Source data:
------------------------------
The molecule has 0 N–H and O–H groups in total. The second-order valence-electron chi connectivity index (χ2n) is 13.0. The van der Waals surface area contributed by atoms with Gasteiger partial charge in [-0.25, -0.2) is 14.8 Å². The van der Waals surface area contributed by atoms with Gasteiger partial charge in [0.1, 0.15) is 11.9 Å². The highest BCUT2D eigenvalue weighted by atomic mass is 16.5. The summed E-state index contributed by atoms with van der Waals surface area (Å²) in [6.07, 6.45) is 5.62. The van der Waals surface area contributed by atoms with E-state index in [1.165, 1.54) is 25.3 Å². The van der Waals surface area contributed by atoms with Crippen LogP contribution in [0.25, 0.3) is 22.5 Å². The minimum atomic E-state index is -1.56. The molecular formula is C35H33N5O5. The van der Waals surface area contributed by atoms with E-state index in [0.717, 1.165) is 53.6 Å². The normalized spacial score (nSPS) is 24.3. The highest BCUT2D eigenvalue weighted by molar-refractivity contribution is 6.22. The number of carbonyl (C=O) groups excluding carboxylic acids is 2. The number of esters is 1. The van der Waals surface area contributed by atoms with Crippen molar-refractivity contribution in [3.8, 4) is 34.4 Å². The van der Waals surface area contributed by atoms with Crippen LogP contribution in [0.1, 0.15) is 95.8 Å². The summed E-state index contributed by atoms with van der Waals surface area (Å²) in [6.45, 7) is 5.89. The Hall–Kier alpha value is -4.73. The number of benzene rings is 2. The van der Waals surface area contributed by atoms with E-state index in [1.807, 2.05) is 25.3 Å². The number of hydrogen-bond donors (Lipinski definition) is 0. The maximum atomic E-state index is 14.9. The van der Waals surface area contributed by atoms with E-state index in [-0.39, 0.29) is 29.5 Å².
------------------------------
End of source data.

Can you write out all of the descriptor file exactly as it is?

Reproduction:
The molecule has 0 N–H and O–H groups in total. The second-order valence-electron chi connectivity index (χ2n) is 13.0. The van der Waals surface area contributed by atoms with Gasteiger partial charge in [-0.25, -0.2) is 14.8 Å². The van der Waals surface area contributed by atoms with Gasteiger partial charge in [0.1, 0.15) is 11.9 Å². The highest BCUT2D eigenvalue weighted by atomic mass is 16.5. The summed E-state index contributed by atoms with van der Waals surface area (Å²) in [6.07, 6.45) is 5.62. The van der Waals surface area contributed by atoms with E-state index in [1.165, 1.54) is 25.3 Å². The van der Waals surface area contributed by atoms with Crippen LogP contribution in [0.25, 0.3) is 22.5 Å². The minimum atomic E-state index is -1.56. The molecular formula is C35H33N5O5. The van der Waals surface area contributed by atoms with E-state index in [0.717, 1.165) is 53.6 Å². The normalized spacial score (nSPS) is 24.3. The highest BCUT2D eigenvalue weighted by molar-refractivity contribution is 6.22. The number of carbonyl (C=O) groups excluding carboxylic acids is 2. The number of esters is 1. The van der Waals surface area contributed by atoms with Crippen molar-refractivity contribution in [3.8, 4) is 34.4 Å². The van der Waals surface area contributed by atoms with Crippen LogP contribution in [0.1, 0.15) is 95.8 Å². The summed E-state index contributed by atoms with van der Waals surface area (Å²) in [6.45, 7) is 5.89. The Hall–Kier alpha value is -4.73. The number of benzene rings is 2. The van der Waals surface area contributed by atoms with E-state index in [1.807, 2.05) is 25.3 Å². The number of hydrogen-bond donors (Lipinski definition) is 0. The maximum atomic E-state index is 14.9. The van der Waals surface area contributed by atoms with E-state index in [-0.39, 0.29) is 29.5 Å².